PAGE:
The trail winds past a dark crevice fed by waterfalls, through lush rainforest, across pristine rivers, and over barren, steaming valleys to the rim of a volcano's crater that has flooded with water from the rainforest. The water seeps down to the lava where it is heated to the boiling point and spews back to the surface, causing the entire surface of the lake to boil turbulently.
But the trail isn't easy. Under normal conditions, it will rain on you half the time, turning the trail into a river of slippery mud.
The trailhead is easily accessible by car or bus from the Laudat power station. Continue walking down the dirt road past the power station and across the bridge to the big sign marked "BOILING LAKE TRAIL - dangerous do not attempt without a guide!"
Well, that's a bunch of malarkey. If you're a strong hiker, the trail is clear the whole way, a guide just helps to interpret the sights.
The trail begins at the Titou Gorge, a dark crevice filled with rushing water. You can swim up it past a succession of waterfalls if you're strong. At its mouth where the rocks are orange is a hot spring to relax under.
The trail climbs through the rainforest to a high ridge, then drops down into the valley of the Breakfast River an hour into the hike. Cross the river carefully (normally it is waist deep) and then the fun begins.
The trail climbs STEEPLY up to the peak of Morne Nichols, one of the windiest spots you'll ever experience. If you're not shrouded in clouds, the views across the Caribbean are spectacular.
Then you begin the steep and treacherous descent into the Valley of Desolation, a rainforest destroyed by the last eruption. It is now a barren landscape of hissing steam vents and boiling mud pools. The trail becomes indistinct, just make for the lowest part of the valley where you see rainforest (or just follow the water).
Shortly after the trail re-enters the rainforest, you'll hear a waterfall to your left. You've seen many waterfalls thus far, so what makes this one special?
It's HOT! Yes, sir, the water plunging over this 10 foot falls is steamy hot from the Valley of Desolation, and I'd spend the rest of my life under it, if I could.
You continue down, finally crossing a hot stream, and them climb for a bit longer into the rainforest.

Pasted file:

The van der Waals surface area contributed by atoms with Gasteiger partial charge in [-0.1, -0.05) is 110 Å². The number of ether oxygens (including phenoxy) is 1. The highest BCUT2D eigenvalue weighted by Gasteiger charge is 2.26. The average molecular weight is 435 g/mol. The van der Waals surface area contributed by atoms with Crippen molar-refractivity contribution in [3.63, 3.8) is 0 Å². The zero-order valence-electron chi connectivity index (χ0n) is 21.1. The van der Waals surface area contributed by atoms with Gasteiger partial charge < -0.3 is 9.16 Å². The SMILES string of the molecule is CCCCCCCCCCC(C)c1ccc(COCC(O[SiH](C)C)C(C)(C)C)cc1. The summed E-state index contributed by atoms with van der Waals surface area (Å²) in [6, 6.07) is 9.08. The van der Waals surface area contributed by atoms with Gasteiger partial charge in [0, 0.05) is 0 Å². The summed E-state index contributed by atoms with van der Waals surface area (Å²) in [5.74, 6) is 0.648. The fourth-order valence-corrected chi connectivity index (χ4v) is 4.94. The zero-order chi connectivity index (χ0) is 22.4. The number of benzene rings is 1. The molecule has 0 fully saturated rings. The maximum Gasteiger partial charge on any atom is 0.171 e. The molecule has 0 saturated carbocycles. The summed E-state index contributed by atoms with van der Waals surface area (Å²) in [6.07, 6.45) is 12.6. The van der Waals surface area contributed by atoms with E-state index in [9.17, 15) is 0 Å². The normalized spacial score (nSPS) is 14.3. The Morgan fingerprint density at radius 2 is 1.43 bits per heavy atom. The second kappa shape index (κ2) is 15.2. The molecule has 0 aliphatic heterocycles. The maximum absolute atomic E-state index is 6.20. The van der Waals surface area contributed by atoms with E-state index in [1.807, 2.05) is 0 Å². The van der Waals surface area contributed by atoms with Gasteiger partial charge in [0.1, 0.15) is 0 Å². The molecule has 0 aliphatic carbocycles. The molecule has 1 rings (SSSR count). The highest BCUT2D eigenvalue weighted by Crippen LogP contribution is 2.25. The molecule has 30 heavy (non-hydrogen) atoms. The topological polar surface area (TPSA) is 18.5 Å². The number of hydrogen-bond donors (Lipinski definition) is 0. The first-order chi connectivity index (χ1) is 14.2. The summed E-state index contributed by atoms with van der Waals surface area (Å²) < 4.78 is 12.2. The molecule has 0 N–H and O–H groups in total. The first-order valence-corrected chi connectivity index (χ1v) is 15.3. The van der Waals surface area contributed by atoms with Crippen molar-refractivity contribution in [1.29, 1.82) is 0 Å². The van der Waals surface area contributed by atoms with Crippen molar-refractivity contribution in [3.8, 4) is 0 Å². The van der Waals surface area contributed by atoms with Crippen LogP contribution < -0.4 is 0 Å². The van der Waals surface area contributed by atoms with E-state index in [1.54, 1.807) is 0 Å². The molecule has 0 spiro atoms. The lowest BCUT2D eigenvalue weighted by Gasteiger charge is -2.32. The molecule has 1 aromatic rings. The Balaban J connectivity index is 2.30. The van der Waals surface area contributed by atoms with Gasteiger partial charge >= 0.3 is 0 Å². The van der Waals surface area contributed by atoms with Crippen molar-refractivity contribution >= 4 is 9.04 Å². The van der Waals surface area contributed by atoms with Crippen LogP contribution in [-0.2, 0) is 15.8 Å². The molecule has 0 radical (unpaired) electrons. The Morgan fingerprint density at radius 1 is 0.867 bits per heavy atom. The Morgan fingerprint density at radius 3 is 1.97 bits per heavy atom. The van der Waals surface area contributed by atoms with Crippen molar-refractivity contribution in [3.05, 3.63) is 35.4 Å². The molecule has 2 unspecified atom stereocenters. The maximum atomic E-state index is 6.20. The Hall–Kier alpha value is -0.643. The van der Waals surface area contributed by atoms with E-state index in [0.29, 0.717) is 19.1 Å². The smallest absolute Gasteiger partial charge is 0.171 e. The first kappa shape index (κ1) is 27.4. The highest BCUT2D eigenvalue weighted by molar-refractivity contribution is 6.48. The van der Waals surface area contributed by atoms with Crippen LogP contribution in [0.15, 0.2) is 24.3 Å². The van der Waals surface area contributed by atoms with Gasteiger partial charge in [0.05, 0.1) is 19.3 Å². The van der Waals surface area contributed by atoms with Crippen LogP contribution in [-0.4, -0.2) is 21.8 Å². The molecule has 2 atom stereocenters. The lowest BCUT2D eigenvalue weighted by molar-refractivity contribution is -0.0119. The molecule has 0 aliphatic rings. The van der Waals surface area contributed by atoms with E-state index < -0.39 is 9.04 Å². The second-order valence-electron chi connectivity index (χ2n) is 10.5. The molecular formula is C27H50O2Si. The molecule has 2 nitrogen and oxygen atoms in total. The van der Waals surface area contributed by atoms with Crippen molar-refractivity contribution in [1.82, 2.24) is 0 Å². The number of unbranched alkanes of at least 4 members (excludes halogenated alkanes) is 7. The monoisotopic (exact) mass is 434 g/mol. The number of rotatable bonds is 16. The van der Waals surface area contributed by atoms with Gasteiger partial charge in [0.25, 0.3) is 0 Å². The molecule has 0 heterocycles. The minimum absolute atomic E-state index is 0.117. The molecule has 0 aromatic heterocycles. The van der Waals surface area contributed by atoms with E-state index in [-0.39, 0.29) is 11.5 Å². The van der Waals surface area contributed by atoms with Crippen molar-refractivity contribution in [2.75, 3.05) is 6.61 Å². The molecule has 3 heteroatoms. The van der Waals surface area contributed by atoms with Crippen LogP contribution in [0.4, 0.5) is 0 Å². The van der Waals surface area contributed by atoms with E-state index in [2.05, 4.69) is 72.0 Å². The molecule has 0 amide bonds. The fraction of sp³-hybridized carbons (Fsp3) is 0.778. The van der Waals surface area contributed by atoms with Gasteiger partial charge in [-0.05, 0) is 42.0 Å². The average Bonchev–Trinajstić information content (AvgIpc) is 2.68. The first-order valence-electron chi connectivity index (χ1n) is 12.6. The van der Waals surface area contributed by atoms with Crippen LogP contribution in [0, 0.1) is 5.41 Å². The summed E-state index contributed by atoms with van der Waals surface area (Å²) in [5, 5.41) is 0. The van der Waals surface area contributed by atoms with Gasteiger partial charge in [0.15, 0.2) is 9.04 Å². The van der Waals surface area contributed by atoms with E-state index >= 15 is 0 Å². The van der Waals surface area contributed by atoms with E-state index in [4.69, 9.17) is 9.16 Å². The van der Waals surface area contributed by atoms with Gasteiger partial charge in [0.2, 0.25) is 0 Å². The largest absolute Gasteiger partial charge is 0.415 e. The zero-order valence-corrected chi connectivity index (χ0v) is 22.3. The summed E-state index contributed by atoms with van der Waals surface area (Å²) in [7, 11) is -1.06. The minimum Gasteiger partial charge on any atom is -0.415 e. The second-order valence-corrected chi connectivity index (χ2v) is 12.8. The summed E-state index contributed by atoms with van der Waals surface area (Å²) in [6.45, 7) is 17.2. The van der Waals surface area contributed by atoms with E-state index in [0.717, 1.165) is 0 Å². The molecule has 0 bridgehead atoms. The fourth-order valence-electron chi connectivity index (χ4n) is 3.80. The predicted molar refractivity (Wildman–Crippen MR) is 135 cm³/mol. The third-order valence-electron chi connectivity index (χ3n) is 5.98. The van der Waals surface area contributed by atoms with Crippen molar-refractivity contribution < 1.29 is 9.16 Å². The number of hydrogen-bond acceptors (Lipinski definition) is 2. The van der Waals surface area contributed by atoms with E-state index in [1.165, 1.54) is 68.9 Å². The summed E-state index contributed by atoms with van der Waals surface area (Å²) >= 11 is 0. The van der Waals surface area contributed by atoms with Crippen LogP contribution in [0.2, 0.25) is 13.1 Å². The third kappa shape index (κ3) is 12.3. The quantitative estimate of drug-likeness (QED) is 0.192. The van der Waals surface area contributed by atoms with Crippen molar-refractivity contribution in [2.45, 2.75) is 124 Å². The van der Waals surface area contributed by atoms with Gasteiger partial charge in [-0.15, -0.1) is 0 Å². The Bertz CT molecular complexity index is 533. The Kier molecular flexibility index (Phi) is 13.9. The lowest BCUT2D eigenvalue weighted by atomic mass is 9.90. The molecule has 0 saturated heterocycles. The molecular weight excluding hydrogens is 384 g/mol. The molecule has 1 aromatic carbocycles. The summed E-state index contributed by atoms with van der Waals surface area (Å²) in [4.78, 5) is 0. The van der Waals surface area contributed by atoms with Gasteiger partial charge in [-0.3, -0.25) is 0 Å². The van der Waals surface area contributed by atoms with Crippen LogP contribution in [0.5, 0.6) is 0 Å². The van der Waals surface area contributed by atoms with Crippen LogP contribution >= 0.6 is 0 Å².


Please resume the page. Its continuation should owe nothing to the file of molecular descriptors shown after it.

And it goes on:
**PLEASE SEE PART 2!**
Results 1-3of 3 Reviews
New York, New York
June 8, 2006
From journal Eco Trip to Dominica
by Ben the Grate
March 1, 2002
The trail will climb higher into the rainforest, and then spit you out above another area similar to the Valley of Desolation.
You'll wind down into this barren valley and across a hot grey stream and some more steam vents, and then begin the final ascent to the Boiling Lake.
Be careful near the rim, as the cliff plummets 100 feet straight down into the water. A man rappelling here lost control and fell into the boiling water, and he was in the hospital for 2 weeks and had several reconstructive surgeries to replace his burned skin!
The flat ledge above the lake is the perfect place for lunch, and you'll catch glimpses of the turbulent surface of the lake when the wind blows the steam cloud away.
Careful scramblers can descend the obvious gully to the left to reach the water, and it's a popular Dominican pastime to bring an egg (if it survives the hike!) to boil in the lake. You can do the same, or throw in your cans of beans or stew and they'll be nice and toasty in no time.
Be careful if you venture down to the lakeshore. Sulphur dioxide fumes float above the water, and these are poisonous to humans. If you stay there too long, you can pass out and eventually asphyxiate!
The route home is the same way you came, and when you get back to the Titou Gorge at the trailhead, the cool waters of the gorge and its hot spring will be most welcomed!
It will likely take 8 full hours to do the complete hike. There is MUCH elevation gain and loss, probably equivalent to 5,000 vertical feet up and down in total. This is NOT a hike for the weak, and people do have to be carried out of here with alarming frequency. Even experienced hikers I've taken with me have given up and said, "I can't make it." If you're in doubt about your physical strength, hire one of Ken Dill's professional guides (separate journal entry) who can take you on a "test hike" to a waterfall the day before, even accompany you for strength and moral support on the Boiling Lake trek.
This hike is the adventure of a LIFETIME! Don't miss it!
From journal The Last Caribbean Paradise